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7 - 8 May 2015

Museum of Science and Industry, Manchester, UK

Ask The Experts - Hosted by Mark Dalgarno

Nathan Coe Auto Trader
Kevin Rutherford XP Surgery
Mathilde Hoeg Boisen
Liz Keogh 

Session type: Panel
Session duration: 60 minutes

About this Panel

As the conference draws to a close, Nathan Coe will open the closing panel session with a 15 minute talk, outlining some of the key challenges and wins Auto Trader has had in terms of transforming into a truly digital business.

A number of speakers from the conference will then be on hand for a 45 minute panel discussion, chaired by Software Acumen's Mark Dalgarno, to help answer your burning questions.

This final session of the program will give all participants the opportunity to ask "OK, so now what…" or "Great talks, but how can I make this happen?"

We expect this to be a lively debate and an energetic end to Agile Manchester 2015!

About the Speakers

Nathan Coe

Nathan is the director of product and technology at Auto Trader. He is a strong believer that the most effective organisations of the future will apply agile, lean and design thinking to the whole organisation, as opposed to limiting it to only certain functions. Something he and the team at Auto Trader have been rolling out at pace over the past few years.

Nathan has a commercial background having worked in a range of industries including digital, technology, media and communications.


Kevin Rutherford

Dr Kevin Rutherford is a software development coach, trainer and extreme programmer. He is the creator of the vastly under-rated Reek code smell detector and the vastly over-rated book ‘Refactoring in Ruby’.

If you have ever used Unix System V or transferred money between bank accounts, you’ve unwittingly used his code. He was using vi before you were born.


Mathilde Hoeg Boisen

Mathilde works as a freelance User Experience designer and is thusly subjected to different ways of doing agile quite often. She believes in working with people rather than products. Her work includes sketching, mock-ups, models and long-winded storytelling that somehow translates into designs for products that make people happy.

She believes the developers are the most important users to any software product.

She writes about all things User Experience related on the Danish website and gives talks about people, technology and design processes and tools.


Liz Keogh

Liz Keogh is a Lean and Agile consultant based in London. She is a well-known blogger and international speaker, a core member of the BDD community and a contributor to a number of open-source projects including JBehave. She specialises in helping people use examples and stories to communicate, build, test and deliver value, particularly when faced with high risk and uncertainty.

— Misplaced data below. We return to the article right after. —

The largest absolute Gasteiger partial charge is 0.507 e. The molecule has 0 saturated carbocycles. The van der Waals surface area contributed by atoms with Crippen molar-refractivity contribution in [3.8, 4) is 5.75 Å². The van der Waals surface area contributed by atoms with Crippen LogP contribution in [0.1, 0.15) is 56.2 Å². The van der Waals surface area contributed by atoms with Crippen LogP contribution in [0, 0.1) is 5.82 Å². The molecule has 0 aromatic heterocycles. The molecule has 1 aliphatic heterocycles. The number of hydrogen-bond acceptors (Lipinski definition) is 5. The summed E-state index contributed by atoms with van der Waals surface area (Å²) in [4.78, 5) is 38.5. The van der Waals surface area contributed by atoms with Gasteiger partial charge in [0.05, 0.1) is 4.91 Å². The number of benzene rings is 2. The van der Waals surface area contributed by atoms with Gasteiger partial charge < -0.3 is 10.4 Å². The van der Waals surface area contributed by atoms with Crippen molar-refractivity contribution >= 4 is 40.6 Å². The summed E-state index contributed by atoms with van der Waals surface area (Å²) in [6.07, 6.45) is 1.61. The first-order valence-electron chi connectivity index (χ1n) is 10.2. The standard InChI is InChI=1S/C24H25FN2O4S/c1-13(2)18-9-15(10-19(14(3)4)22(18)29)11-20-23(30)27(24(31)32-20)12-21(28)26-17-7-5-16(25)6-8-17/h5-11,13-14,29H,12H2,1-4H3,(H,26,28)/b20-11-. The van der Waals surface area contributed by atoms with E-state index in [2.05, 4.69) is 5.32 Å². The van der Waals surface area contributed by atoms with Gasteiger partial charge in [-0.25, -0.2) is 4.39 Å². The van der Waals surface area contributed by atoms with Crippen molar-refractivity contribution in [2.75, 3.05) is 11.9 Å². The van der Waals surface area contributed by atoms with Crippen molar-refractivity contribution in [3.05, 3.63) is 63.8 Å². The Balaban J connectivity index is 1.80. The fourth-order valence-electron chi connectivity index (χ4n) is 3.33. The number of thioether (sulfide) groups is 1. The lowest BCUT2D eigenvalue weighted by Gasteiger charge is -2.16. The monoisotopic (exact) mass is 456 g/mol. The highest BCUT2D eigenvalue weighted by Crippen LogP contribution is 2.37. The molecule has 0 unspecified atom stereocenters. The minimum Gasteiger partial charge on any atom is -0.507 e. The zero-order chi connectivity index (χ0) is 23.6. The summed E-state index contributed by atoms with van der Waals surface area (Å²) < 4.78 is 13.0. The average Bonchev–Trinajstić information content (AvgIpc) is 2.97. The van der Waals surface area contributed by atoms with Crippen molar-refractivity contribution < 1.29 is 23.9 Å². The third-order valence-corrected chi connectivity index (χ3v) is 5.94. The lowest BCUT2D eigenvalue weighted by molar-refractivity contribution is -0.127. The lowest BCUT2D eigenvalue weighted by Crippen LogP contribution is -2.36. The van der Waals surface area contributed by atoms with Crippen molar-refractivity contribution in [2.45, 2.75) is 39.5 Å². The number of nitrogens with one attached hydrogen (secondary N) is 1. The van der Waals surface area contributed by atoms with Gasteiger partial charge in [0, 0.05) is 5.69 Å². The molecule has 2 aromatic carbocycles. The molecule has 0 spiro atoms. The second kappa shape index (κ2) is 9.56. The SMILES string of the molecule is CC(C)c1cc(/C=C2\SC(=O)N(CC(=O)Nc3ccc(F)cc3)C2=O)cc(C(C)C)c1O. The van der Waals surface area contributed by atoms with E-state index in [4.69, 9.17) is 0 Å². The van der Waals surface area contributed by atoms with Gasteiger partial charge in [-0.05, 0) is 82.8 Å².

Liz's work covers topics as diverse as story-writing, haiku poetry, Cynefin and complexity thinking, effective personal feedback and OO development, and she has a particular love of people, language, and choices. She has a strong technical background with over 15 years experience in delivering value and coaching others to deliver, from small start-ups to global enterprises. Most of her work now focuses on Lean, Agile and organisational transformations and the use of transparency, positive language, well-formed outcomes and safe-to-fail experiments in making change innovative, easy and fun.


Session Types

Need help planning which sessions to attend? We've provided a breakdown of our various session types below.

Case Study/Experience Report

A presentation and discussion of real-life (not theoretical) experiences of the application (or mis-application) of Agile and Lean practices. Case studies and experience reports include some discussion of lessons learned and an indication of how novel the work is.


Participants learn a new approach, tool or technology through using it to solve one or more practical exercises. Any software/hardware requirements are disclosed in the session description.


A session focused around some specific tool, technique or issue. Primarily led by the speaker, tutorials usually include some elements of interactivity or individual / group exercise.


An in-depth working session on a specific topic. May include paper presentations.